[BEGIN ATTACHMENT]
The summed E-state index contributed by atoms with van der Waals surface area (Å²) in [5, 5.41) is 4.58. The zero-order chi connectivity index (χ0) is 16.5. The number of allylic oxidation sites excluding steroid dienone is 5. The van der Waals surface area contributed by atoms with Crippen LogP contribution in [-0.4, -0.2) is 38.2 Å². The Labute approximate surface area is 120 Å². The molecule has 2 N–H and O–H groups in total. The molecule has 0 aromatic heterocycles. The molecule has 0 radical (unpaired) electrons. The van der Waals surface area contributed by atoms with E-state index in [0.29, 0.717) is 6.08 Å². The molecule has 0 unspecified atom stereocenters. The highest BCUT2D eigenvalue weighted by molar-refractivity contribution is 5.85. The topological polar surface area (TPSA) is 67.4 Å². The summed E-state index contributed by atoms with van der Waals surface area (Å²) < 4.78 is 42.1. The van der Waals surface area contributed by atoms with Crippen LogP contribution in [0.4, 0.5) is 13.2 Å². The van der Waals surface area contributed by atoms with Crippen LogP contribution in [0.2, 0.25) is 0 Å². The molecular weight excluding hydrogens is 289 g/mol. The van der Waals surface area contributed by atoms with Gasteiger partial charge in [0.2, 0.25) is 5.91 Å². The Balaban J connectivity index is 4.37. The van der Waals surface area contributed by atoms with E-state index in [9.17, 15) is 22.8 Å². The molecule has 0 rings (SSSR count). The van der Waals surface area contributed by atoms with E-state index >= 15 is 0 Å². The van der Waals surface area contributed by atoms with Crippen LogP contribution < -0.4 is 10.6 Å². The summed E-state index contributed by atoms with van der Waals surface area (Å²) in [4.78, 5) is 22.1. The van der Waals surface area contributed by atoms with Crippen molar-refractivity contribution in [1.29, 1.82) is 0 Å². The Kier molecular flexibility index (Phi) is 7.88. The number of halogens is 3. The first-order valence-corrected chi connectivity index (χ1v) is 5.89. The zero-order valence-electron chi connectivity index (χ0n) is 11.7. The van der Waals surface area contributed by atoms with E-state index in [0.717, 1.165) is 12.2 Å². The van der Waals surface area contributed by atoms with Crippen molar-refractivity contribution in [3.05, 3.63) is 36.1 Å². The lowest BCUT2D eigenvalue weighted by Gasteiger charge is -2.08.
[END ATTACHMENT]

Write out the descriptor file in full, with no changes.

The summed E-state index contributed by atoms with van der Waals surface area (Å²) in [5, 5.41) is 4.58. The zero-order chi connectivity index (χ0) is 16.5. The number of allylic oxidation sites excluding steroid dienone is 5. The van der Waals surface area contributed by atoms with Crippen LogP contribution in [-0.4, -0.2) is 38.2 Å². The Labute approximate surface area is 120 Å². The molecule has 2 N–H and O–H groups in total. The molecule has 0 aromatic heterocycles. The molecule has 0 radical (unpaired) electrons. The van der Waals surface area contributed by atoms with E-state index in [0.29, 0.717) is 6.08 Å². The molecule has 0 unspecified atom stereocenters. The highest BCUT2D eigenvalue weighted by molar-refractivity contribution is 5.85. The topological polar surface area (TPSA) is 67.4 Å². The summed E-state index contributed by atoms with van der Waals surface area (Å²) < 4.78 is 42.1. The van der Waals surface area contributed by atoms with Crippen LogP contribution in [0.4, 0.5) is 13.2 Å². The van der Waals surface area contributed by atoms with Crippen LogP contribution in [0.2, 0.25) is 0 Å². The molecular weight excluding hydrogens is 289 g/mol. The van der Waals surface area contributed by atoms with Gasteiger partial charge in [0.2, 0.25) is 5.91 Å². The Balaban J connectivity index is 4.37. The van der Waals surface area contributed by atoms with E-state index in [9.17, 15) is 22.8 Å². The molecule has 0 rings (SSSR count). The van der Waals surface area contributed by atoms with E-state index >= 15 is 0 Å². The van der Waals surface area contributed by atoms with Crippen LogP contribution < -0.4 is 10.6 Å². The summed E-state index contributed by atoms with van der Waals surface area (Å²) in [4.78, 5) is 22.1. The van der Waals surface area contributed by atoms with Crippen molar-refractivity contribution in [1.29, 1.82) is 0 Å². The Kier molecular flexibility index (Phi) is 7.88. The number of halogens is 3. The first-order valence-corrected chi connectivity index (χ1v) is 5.89. The zero-order valence-electron chi connectivity index (χ0n) is 11.7. The van der Waals surface area contributed by atoms with E-state index in [0.717, 1.165) is 12.2 Å². The van der Waals surface area contributed by atoms with Crippen molar-refractivity contribution in [3.05, 3.63) is 36.1 Å². The lowest BCUT2D eigenvalue weighted by Gasteiger charge is -2.08.